Here are financial mistakes to avoid in a divorce

Here are financial mistakes to avoid in a divorce
Here are financial mistakes to avoid in a divorce

In this 2nd part of 2 part post, here are some tips on financial mistakes to avoid in a divorce. Getting a fair settlement is easier to do if you avoid these mistakes.

 Forgettable Assets

Some assets are easy to forget, such as pensions, stock options from an employer, accrued sick and vacation pay, the cash value of insurance policies, frequent-flyer miles, prepaid dues (such as annual country-club dues and season’s tickets or passes), and timeshare properties and vacation clubs. These should be addressed as part of the property settlement. In many cases, pensions can be worth more than houses, so make sure you have a qualified financial professional value these and other assets before you sign away your rights to them.

 

Credit Rating and Debt

It is imperative to protect your credit rating. Here are some tips:

  •  get a copy of your credit report
  • close all accounts that you do not use
  • if you don’t already have one, apply for a credit card in your name only
  • close all joint accounts and credit cards.

A vindictive or spendthrift ex-spouse can incur debt on your joint accounts and destroy your credit rating during the divorce process. If you’re not able to pay off a joint account in full, ask if you can maintain a balance on it after it’s been closed.

Your credit report will help you discover any outstanding debts that need to be addressed as part of the divorce process. It may be best to pay off joint debts with marital assets, and then each spouse can move forward with a clean slate.

Once your divorce is final, you should use your credit cards sparingly. If you need to establish a credit rating, make sure to pay off all balances on time every month.

If you need to use credit for short-term liquidity, then you may be better off refinancing your home and avoiding maintaining a balance on your credit cards. In the U.S., the benefits of refinancing your home include deductibility of interest and a lower interest rate. You will need to qualify for the mortgage, but spousal and child support are generally included as sources of income to permit a non-working spouse to qualify for a mortgage.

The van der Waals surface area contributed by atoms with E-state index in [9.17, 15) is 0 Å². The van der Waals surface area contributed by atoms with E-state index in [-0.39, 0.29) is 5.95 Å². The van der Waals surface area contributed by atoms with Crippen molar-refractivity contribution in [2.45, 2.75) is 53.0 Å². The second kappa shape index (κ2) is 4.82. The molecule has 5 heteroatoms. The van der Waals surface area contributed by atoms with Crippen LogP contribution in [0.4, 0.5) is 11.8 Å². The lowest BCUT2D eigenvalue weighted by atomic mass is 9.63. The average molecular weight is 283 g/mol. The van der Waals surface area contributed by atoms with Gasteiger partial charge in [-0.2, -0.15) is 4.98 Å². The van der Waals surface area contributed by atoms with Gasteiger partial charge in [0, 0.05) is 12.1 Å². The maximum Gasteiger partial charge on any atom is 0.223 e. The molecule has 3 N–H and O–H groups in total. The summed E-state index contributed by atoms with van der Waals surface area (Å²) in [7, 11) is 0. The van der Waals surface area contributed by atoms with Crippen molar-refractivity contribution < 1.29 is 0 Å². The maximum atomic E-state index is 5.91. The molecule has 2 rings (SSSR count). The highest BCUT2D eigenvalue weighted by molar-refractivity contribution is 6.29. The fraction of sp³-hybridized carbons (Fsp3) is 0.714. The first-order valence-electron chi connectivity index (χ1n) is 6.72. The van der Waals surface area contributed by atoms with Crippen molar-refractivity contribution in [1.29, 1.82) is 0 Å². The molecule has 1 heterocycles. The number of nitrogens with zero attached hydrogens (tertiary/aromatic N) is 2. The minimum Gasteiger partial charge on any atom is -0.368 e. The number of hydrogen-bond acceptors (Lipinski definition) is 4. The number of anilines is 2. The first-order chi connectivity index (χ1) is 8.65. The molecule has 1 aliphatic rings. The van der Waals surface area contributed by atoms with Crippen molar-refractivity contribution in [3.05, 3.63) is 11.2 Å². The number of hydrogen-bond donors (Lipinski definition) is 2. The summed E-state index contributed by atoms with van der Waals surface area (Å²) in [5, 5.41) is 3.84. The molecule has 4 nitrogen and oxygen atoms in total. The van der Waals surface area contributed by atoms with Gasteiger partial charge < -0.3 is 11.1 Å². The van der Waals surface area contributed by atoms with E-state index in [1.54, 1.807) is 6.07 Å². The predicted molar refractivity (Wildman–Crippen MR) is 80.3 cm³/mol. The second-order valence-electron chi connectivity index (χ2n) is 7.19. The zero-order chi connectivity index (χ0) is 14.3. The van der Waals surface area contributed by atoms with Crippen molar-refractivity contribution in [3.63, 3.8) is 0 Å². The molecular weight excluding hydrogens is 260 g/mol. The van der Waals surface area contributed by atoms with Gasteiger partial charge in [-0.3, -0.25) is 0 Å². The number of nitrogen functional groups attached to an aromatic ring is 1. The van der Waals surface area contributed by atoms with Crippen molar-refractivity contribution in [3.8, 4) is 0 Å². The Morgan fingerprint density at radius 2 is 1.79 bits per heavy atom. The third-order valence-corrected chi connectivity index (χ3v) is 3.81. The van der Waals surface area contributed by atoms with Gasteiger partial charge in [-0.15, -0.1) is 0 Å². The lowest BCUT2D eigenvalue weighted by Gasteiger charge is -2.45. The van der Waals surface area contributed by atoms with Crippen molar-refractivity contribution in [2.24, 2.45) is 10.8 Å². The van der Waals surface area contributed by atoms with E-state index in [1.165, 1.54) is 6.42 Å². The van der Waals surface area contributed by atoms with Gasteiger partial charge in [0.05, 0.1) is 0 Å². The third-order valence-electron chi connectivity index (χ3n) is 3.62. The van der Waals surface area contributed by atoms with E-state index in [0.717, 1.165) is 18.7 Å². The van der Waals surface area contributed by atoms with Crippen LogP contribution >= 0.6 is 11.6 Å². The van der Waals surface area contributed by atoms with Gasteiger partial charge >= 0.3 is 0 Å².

Back to Work or Back to School?

You may have to go back to work to supplement your support payments. If you don’t go back to work now, do you want to wear a fast-food restaurant uniform when you’re in your 60s or 70s? Your property settlement assets should be kept for your retirement.

You have to be realistic about any career changes you make. What are your prospects at your current job? If you go back to school, what can you realistically expect to earn? Will your degree improve your earning capacity? Are you taking courses that will help you secure a position in a growth industry that needs qualified workers, or are you just taking a course because it interests you? Does your chosen career or course of study take advantage of your natural strengths, abilities, and interests? Taking courses you hate to secure a job you’ll hate is not a wise use of time or money. Work with a career counselor or personal coach to figure out the pros and cons of staying put or changing direction.

 The Bottom Line

Your lifestyle will change after your divorce. You will have to make some sacrifices. However, if you plan ahead, these sacrifices will pale beside how bright and prosperous your future will be.

In this 2nd part of 2 part post, here are some tips on financial mistakes to avoid in a divorce. Getting a fair settlement is easier to do if you avoid these mistakes.  Still have questions or concerns?  Call me!  No charge for the initial consultation.